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Memoirs of the Life of Sir Walter Scott, Bart.
Sir Walter Scott to John Gibson Lockhart, 30 October 1828

Vol I Preface
Vol. I Contents.
Chapter I
Chapter II 1771-78
Chapter III 1778-83
Chapter IV 1783-86
Chapter V 1786-90
Chapter VI 1790-92
Chapter VII 1792-96
Chapter VIII 1796-97
Chapter IX 1798-99
Chapter X 1800-02
Chapter XI 1802-03
Chapter XII 1803-04
Vol. II Contents.
Chapter I 1804-05
Chapter II 1805
Chapter III 1806
Chapter IV 1806-08
Chapter V 1808
Chapter VI 1808-09
Chapter VII 1809-10
Chapter VIII 1810
Chapter IX 1810
Chapter X 1810-11
Chapter XI 1811
Chapter XII 1811-12
Vol. III Contents.
Chapter I 1812-13
Chapter II 1813
Chapter III 1814
Chapter IV 1814
Chapter V 1814
Chapter VI 1814
Chapter VII 1814
Chapter VIII 1814
Chapter IX 1814
Chapter X 1814-15
Chapter XI 1815
Chapter XII 1815
Vol III Appendix
Vol. IV Contents.
Chapter I 1816
Chapter II 1817
Chapter III 1817
Chapter IV 1818
Chapter V 1818
Chapter VI 1818
Chapter VII 1818-19
Chapter VIII 1819
Chapter IX 1819
Chapter X 1819
Chapter XI 1820
Chapter XII 1820
Vol. V Contents.
Chapter I 1820
Chapter II 1820-21
Chapter III 1821
Chapter IV 1821
Chapter V 1821
Chapter VI 1821
Chapter VII 1822
Chapter VIII 1822
Chapter IX 1822-23
Chapter X 1823
Chapter XI 1823
Chapter XII 1824
Chapter XIII 1824-25
Vol. VI Contents.
Chapter I 1825
Chapter II 1825
Chapter III 1825
Chapter IV 1825
Chapter V 1826
Chapter VI 1826
Chapter VII 1826
Chapter VIII 1826
Chapter IX 1826
Chapter X 1826
Chapter XI 1826
Vol. VII Contents.
Vol VII Preface
Chapter I 1826-27
Chapter II 1827
Chapter III 1828
Chapter IV 1828
Chapter V 1829
Chapter VI 1830
Chapter VII 1830-31
Chapter VIII 1831
Chapter IX 1831
Chapter X 1831-32
Chapter XI 1832
Chapter XII
Vol VII Appendix
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“October 30, 1828.
“Dear John,

“I have a sad affliction in the death of poor Sir William Forbes. You loved him well, I know, but it is impossible that you should enter into all my feelings on this occasion. My heart bleeds for his children. God help all!

“Your scruples about doing an epitome of the Life of Bony, for the Family Library that is to be, are a great deal over delicate. My book in nine thick volumes can never fill the place which our friend Murray wants you to fill, and which, if you don’t, some one else will right soon. Moreover, you took much pains in helping me when I was beginning my task, which I afterwards greatly regretted that Constable had no means of remunerating, as no doubt he intended, when you were giving him so much good advice in laying down his grand plans about the Miscellany. By all means do what the Emperor asks. He is what Emperor Nap. was not, much a gentleman, and, knowing our footing in all things, would not have proposed any thing that ought to have excited scruples on your side. Alas, poor Crafty! Do you remember his exultation when my Bony affair was first proposed? Good God, I see him as he then was at this moment—how he swelled and rolled and reddened, and outblarneyed all blarney! Well, so be it. I hope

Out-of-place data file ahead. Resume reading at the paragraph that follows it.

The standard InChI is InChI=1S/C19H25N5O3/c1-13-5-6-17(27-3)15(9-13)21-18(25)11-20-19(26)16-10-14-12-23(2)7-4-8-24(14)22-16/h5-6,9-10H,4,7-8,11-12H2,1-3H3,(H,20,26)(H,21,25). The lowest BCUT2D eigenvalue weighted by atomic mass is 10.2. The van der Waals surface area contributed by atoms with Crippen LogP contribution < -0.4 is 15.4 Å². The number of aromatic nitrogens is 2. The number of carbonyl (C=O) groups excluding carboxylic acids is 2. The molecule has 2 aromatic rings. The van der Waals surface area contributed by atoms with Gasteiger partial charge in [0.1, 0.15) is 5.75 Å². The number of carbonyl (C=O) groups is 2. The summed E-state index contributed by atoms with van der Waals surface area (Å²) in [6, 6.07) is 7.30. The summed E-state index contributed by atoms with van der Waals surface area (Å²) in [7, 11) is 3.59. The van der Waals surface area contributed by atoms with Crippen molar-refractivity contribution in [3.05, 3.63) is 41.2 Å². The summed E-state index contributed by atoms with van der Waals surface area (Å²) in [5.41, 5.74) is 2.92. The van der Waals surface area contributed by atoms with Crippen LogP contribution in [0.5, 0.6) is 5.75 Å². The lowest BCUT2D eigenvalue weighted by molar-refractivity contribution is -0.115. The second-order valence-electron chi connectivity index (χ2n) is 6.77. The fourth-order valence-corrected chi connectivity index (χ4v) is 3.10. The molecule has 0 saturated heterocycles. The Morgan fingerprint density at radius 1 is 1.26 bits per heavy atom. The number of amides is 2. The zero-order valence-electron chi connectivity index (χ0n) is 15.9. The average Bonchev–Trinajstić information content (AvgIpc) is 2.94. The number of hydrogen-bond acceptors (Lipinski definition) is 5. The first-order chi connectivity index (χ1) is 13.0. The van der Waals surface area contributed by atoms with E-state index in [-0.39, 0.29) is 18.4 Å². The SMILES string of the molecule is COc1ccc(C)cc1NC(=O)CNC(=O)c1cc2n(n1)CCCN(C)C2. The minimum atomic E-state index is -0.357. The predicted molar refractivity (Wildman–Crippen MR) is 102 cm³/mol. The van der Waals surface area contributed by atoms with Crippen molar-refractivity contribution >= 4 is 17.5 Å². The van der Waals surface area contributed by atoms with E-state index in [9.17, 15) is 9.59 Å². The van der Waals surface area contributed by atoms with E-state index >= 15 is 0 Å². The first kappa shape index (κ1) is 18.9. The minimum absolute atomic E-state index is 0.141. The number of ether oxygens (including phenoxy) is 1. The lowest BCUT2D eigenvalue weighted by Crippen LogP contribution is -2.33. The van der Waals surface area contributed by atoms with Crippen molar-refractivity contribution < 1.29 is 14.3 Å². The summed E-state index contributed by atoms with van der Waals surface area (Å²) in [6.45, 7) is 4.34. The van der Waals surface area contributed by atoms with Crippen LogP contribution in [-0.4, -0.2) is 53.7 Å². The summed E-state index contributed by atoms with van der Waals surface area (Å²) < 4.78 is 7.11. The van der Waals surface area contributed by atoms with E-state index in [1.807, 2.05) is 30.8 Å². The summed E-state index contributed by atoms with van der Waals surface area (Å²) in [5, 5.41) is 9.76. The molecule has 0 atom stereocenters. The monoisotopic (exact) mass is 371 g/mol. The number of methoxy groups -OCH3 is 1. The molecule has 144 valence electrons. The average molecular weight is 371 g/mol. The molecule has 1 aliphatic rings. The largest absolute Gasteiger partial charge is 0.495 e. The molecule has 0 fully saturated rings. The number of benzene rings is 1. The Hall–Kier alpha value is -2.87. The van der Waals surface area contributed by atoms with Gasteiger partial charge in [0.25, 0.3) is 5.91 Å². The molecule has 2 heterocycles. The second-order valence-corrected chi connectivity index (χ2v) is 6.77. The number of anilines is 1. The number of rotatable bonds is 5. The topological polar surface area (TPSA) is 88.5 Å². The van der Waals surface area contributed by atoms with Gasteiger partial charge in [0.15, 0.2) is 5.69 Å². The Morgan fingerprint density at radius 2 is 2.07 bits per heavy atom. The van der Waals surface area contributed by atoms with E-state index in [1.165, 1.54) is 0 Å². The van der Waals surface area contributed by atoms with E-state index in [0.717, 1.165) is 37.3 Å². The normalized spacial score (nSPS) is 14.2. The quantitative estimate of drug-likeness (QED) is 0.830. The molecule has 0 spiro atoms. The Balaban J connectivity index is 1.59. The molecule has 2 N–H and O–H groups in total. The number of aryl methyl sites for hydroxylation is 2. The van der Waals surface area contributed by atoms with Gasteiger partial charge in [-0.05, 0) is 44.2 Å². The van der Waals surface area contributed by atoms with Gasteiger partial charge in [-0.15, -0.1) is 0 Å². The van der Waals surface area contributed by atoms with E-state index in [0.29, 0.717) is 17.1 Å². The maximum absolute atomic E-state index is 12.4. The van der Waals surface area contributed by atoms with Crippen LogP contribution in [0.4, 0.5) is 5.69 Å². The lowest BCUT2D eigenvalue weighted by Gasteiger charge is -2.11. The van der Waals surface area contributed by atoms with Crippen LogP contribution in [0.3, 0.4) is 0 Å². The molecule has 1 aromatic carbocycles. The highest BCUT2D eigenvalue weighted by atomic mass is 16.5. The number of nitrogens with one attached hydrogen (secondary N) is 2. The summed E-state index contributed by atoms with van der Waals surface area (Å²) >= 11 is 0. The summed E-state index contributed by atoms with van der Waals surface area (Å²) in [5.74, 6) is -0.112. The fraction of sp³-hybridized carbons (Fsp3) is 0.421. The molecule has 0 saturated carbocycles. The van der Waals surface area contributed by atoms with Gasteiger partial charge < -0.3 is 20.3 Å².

‘After life’s fitful fever he sleeps well.’*
But he has cost me many a toilsome dreary day, and drearier night, and will cost me more yet.

“I am getting very unlocomotive—something like

* Macbeth.

OCTOBER, 1828.155
an old cabinet that looks well enough in its own corner, but will scarce bear wheeling about even to be dusted. But my work has been advancing gaily, or at least rapidly nevertheless, all this harvest.
Master Littlejohn will soon have three more tomes in his hand, and the Swiss story too will be ready early in the year. I shall send you Vol. I. with wee Johnnie’s affair. Fat James, as usual, has bored and bothered me with his criticisms, many of which, however, may have turned to good. At first my not having been in Switzerland was a devil of a poser for him—but had I not the honour of an intimate personal acquaintance with every pass in the Highlands; and if that were not enough, had I not seen pictures and prints galore? I told him I supposed he was becoming a geologist, and afraid of my misrepresenting the strata of some rock on which I had to perch my Maid of the Mist, but that he should be too good a Christian to join those humbugging sages, confound them, who are all tarred with the same stick as Mr Whiston
‘Who proved as sure as God’s in Gloster,
That Moses was a grand impostor;’*
and that at any rate I had no mind to rival the accuracy of the traveller, I forget who, that begins his chapter on Athens with a disquisition on the formation of the Acropolis Rock. Mademoiselle de Geierstein, is now, however, in a fair way—I mean of being married and a’ the lave o’t, and I of having her ladyship off my hands. I have also twined off a world of not bad balaam in the way of notes, &c., for my Magnum, which if we could but manage the artists decently, might soon be afloat, and will, I do think, do wonders for my extrication. I have no other news to trouble you

* Swift.

with. It is possible the
Quarterly may be quite right to take the Anti-Catholic line so strongly; but I greatly doubt the prudence of the thing, for I am convinced the question must and will be carried very soon, whoever may or may not be Minister; and as to the Duke of Wellington, my faith is constant, that there is no other man living who can work out the salvation of this country. I take some credit to myself for having foreseen his greatness, before many would believe him to be any thing out of the ordinary line of clever officers. He is such a man as Europe has not seen since Julius Cæsar; and if Spain had had the brains to make him king, that country might have been one of the first of the world before his death. Ever affectionately yours,

Walter Scott.”